In fact, I think that scientific, skeptical, and critical thinking often goes against common sense, or at least it does not come naturally to human beings. Reading, writing, math, science (etc.), are not learned from natural experiences, but must be taught from structured curriculum. Same is true for critical thinking, although most of the Critical Thinking "taught" at school just comes along with the other courses taught, not in itself as a separate class.

So yeah, I'm even saying here that something like Critical Consumption of Media should be a requirement in High School. Especially in light of the growing pervasiveness of internet media.

(This does deserve it's own, separate discussion. Hope I have time to first research TA for what's already been discussed about it.)


I suppose there are instances where these so-called critical thinking skills might be employed. Common sense is NOT dictated by culture. As you go through life you are constantly learning things, whether it be in a formal or informal environment. You have to step back and look at the situation to get a grasp of what is going on. Then based on what you see you make a decision as to the next course of action. You put your brain in gear and work your way through what your dealing with. Some people just cannot do it. They get perplexed, confused, or whatever and give up.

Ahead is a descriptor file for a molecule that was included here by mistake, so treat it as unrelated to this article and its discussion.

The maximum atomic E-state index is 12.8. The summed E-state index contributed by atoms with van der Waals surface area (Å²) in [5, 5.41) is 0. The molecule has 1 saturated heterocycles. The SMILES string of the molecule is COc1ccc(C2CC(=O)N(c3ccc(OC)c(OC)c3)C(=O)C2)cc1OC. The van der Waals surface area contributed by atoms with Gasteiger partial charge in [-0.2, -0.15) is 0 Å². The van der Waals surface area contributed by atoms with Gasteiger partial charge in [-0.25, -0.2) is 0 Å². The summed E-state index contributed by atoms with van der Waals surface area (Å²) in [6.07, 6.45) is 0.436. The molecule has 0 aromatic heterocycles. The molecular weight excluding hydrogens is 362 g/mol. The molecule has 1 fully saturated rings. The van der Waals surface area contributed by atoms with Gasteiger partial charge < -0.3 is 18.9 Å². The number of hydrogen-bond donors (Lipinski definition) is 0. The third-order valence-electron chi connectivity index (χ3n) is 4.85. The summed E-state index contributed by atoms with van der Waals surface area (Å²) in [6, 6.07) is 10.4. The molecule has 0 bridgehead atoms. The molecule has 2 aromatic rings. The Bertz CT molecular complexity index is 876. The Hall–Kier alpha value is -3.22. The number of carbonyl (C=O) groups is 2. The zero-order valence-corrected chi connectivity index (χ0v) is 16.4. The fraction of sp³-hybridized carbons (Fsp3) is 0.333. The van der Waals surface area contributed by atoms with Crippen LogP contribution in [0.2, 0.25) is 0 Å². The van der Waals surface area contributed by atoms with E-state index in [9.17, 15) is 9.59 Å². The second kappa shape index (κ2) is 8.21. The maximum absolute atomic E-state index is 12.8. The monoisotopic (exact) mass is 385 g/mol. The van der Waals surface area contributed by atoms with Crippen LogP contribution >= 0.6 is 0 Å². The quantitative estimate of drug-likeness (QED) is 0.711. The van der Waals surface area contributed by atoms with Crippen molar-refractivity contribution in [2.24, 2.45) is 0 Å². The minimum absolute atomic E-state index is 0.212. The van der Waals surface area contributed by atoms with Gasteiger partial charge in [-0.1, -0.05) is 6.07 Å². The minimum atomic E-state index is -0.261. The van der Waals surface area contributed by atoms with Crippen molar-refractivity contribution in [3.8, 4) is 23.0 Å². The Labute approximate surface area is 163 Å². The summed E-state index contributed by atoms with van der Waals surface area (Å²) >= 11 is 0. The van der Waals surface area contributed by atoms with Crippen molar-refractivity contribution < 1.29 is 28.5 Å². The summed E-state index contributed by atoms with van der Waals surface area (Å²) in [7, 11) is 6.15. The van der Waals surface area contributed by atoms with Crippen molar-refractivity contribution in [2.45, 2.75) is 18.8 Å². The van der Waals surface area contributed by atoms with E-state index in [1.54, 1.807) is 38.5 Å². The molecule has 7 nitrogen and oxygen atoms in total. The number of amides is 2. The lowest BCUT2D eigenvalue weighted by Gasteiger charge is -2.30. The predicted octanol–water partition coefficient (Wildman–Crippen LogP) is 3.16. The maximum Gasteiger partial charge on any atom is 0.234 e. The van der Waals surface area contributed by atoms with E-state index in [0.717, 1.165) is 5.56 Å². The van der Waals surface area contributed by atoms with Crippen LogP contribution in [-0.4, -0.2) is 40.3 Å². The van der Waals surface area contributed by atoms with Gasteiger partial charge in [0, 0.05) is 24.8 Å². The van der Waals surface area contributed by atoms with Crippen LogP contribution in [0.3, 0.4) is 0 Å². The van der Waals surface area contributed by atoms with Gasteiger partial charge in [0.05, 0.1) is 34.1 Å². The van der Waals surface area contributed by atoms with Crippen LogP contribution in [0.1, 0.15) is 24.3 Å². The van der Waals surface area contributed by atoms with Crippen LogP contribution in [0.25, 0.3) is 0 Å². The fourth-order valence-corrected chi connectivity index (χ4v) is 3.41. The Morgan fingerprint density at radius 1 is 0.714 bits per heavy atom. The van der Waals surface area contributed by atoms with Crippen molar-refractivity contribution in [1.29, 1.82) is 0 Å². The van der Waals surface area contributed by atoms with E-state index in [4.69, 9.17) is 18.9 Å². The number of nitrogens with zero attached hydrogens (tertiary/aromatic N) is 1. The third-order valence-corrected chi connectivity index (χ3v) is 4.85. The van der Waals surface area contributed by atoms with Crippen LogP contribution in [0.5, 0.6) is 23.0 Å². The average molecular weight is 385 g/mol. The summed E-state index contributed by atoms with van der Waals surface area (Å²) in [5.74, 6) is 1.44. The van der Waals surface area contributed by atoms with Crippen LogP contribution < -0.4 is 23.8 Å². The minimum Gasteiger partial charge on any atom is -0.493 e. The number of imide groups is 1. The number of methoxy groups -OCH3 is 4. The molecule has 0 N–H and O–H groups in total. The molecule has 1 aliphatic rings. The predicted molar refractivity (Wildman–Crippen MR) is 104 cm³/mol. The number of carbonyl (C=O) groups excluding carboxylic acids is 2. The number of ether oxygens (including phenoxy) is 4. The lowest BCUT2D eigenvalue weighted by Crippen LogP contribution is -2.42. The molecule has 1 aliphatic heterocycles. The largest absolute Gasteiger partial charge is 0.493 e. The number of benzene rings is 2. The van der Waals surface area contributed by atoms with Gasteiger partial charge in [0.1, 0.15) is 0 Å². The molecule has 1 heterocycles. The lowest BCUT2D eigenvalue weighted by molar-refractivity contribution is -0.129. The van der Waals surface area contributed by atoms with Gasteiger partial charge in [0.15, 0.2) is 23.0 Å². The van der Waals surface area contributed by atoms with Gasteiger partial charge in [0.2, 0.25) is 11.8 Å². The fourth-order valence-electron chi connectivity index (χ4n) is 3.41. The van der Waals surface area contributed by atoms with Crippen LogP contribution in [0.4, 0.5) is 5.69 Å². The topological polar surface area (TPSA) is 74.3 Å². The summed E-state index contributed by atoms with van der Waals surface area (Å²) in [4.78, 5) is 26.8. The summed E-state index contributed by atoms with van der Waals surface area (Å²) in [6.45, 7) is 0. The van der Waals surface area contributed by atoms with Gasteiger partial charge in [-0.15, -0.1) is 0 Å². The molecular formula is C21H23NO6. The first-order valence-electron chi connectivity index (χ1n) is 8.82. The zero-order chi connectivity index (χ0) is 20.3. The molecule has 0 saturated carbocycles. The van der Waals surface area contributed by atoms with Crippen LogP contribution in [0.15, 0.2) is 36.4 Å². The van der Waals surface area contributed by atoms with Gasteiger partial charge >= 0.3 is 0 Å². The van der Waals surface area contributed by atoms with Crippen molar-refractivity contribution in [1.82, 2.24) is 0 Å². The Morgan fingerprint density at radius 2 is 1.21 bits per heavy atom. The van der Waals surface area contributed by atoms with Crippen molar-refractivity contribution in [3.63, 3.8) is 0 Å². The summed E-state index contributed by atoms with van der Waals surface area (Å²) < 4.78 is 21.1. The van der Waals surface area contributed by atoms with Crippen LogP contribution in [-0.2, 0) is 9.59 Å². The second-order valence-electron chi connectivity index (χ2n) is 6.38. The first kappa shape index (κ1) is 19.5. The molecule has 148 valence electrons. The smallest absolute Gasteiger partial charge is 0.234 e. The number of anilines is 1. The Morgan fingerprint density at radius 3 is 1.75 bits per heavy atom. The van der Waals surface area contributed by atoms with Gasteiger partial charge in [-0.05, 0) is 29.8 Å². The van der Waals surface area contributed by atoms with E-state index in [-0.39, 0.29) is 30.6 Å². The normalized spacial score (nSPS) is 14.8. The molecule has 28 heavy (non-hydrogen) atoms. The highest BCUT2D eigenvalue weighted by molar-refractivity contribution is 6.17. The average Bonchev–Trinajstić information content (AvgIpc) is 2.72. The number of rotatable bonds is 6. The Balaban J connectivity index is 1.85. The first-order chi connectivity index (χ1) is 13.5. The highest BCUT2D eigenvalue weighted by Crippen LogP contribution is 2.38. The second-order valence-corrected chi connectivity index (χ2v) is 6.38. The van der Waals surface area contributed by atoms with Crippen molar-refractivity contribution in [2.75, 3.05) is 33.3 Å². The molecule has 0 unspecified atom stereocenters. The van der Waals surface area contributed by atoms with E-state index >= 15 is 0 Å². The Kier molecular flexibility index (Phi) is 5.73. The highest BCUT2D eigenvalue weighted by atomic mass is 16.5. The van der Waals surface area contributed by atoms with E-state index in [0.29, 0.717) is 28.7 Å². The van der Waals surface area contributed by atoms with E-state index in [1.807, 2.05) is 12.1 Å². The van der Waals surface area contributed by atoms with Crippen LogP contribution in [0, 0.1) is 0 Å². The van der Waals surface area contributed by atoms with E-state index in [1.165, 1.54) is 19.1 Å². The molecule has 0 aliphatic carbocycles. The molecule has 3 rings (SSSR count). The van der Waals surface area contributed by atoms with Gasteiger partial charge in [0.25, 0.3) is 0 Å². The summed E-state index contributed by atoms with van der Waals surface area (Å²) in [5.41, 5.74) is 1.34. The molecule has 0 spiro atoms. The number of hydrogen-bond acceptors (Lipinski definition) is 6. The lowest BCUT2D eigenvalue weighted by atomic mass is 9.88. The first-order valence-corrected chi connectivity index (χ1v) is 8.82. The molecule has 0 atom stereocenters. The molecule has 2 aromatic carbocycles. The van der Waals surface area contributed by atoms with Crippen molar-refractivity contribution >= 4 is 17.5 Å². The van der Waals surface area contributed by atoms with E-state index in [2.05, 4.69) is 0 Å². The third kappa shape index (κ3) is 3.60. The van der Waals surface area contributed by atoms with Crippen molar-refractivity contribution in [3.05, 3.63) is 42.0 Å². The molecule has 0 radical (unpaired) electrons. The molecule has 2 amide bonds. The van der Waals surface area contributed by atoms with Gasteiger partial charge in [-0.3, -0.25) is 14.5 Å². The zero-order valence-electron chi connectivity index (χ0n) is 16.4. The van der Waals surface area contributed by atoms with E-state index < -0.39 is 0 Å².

Common sense is not "what everyone should know" but rather what someone can be reasonably expected to figure out (w/o having taken a Critical Thinking Skills class).  :^ )



I  see what you're saying, and I won't argue against common sense. So... is there a way we can teach it?

After I've thought about it, the critical thinking skills I think I have actually feel like common sense, now. Dave G's examples of learning how to avoid scams, cons, fraud, and lottery/gambling losses seem like they should become common sense, if we can teach it.